5 Reflections for Buyers

The start of summer marks for me the beginning of my greatest luxury - double down reading :-) And so I begin the season with a regular visit to my go-to for reading recommendations - Brainpickings, a long time favourite blog.

When reading yesterday about Maria Popova's reflections as a blog writer, I couldn't help but be struck by how closely they apply to my advice for real estate buyers - the ones who dare to dream and do battle in Toronto's real estate bid war trenches, where few mere mortals dare to tread.

Admittedly based on Popova's reflections, here are 5 parallel thoughts I stand by for buyers. This goes out to them, to keep in their back pockets, as they attempt to navigate Toronto's highly competitive and often confusing market. 

Allow yourself the uncomfortable luxury of changing your mind. Cultivate that capacity. We all begin our property search with some inherent and often long held assumptions. It may be enormously disorienting to simply say, “I don’t know." But say it often to those you trust to help you through this. It is infinitely more rewarding in the end, to understand than to be right — even if that means changing ones mind about location, property type, timeline or above all, oneself.

Build pockets of stillness into your process.                                                         Meditate. Go for walks. Ride your bike going nowhere in particular. There is a purpose to daydreaming that will be undeniably helpful come offer night. Our best ideas come to us when we stop forcing a shortcut to a final decision and rather let the fragments of experience float around our mind instead. Without this essential stage of unconscious processing, the vitality of our thought process is too challenged to depend upon for powerful choices.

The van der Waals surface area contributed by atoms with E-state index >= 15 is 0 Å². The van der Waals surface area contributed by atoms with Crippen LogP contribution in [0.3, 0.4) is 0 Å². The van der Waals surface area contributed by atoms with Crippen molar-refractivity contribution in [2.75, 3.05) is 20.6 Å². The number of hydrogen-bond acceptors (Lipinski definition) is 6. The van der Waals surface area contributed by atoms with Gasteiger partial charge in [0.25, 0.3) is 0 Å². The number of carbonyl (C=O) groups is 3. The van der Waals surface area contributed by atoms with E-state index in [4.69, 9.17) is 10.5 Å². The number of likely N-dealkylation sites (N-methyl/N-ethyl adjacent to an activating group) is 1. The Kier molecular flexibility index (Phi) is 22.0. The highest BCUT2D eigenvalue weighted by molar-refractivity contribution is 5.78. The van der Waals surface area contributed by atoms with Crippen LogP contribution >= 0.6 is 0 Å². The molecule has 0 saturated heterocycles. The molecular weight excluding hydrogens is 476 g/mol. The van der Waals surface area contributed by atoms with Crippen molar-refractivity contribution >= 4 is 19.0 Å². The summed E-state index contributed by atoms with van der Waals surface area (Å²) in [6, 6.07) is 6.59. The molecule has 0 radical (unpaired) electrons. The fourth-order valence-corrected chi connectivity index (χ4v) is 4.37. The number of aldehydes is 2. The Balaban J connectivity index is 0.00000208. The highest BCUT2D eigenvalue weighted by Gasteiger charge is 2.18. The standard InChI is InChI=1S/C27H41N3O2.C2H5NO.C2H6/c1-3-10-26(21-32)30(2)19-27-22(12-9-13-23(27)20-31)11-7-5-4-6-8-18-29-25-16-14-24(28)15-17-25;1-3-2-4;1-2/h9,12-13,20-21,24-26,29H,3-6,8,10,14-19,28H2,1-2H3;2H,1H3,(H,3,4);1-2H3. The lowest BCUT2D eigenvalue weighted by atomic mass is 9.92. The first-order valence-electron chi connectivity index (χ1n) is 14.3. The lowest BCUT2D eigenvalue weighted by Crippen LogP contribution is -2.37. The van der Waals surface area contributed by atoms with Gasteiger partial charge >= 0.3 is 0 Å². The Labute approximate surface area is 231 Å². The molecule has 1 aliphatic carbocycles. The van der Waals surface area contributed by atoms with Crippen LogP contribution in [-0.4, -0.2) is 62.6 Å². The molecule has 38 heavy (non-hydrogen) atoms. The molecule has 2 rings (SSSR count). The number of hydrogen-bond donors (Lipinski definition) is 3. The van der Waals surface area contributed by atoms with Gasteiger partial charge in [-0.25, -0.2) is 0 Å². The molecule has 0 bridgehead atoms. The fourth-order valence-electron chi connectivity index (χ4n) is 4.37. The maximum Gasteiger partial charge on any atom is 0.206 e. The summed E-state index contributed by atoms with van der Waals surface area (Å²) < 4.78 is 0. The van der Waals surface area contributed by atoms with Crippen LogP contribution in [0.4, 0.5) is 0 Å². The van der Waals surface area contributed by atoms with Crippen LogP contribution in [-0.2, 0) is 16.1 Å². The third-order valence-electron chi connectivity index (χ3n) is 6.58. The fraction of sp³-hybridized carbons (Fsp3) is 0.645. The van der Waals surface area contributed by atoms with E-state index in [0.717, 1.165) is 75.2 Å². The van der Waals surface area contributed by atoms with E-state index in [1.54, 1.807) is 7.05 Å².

Presence is far more intricate and rewarding an art than productivity. When it comes to finding a property that peaks curiosity to the point of wanting to offer on it, we would all benefit from dropping as much of our productive life as possible. This is not the time to be productive so let's not measure that day or week by efficiency, or earnings, or how many other properties can be visited to compare, or our ability to perform this or that simultaneously. The cult of productivity has its place, but sticking to it at a time of major movement and change robs us of the very capacity for attending to our deep desire for change. Seek out what magnifies your spirit - a term used by Patti Smith when discussing her creative influences. What a beautiful phrase. What are the kinds of space, light, shape, rituals, neighbourhoods, neighbours that magnify your spirit? Find them, hold on to them, and fold them into the mix of a search as the most important ingredients. View them not only as a remedy but as a vaccine to long term well being. Don’t be afraid to be an idealist. There is much to be said for our responsibility to our budget, our timeline, our square footage ambitions and to the reality of what the market has to offer. But we shouldn't let the enterprise condition us to believe that the road to success is paved with only realism and timeliness. As difficult as it is to keep lifted when immersed in a challenging market, our future selves demand it of us. This is a role each of us is called to with increasing urgency.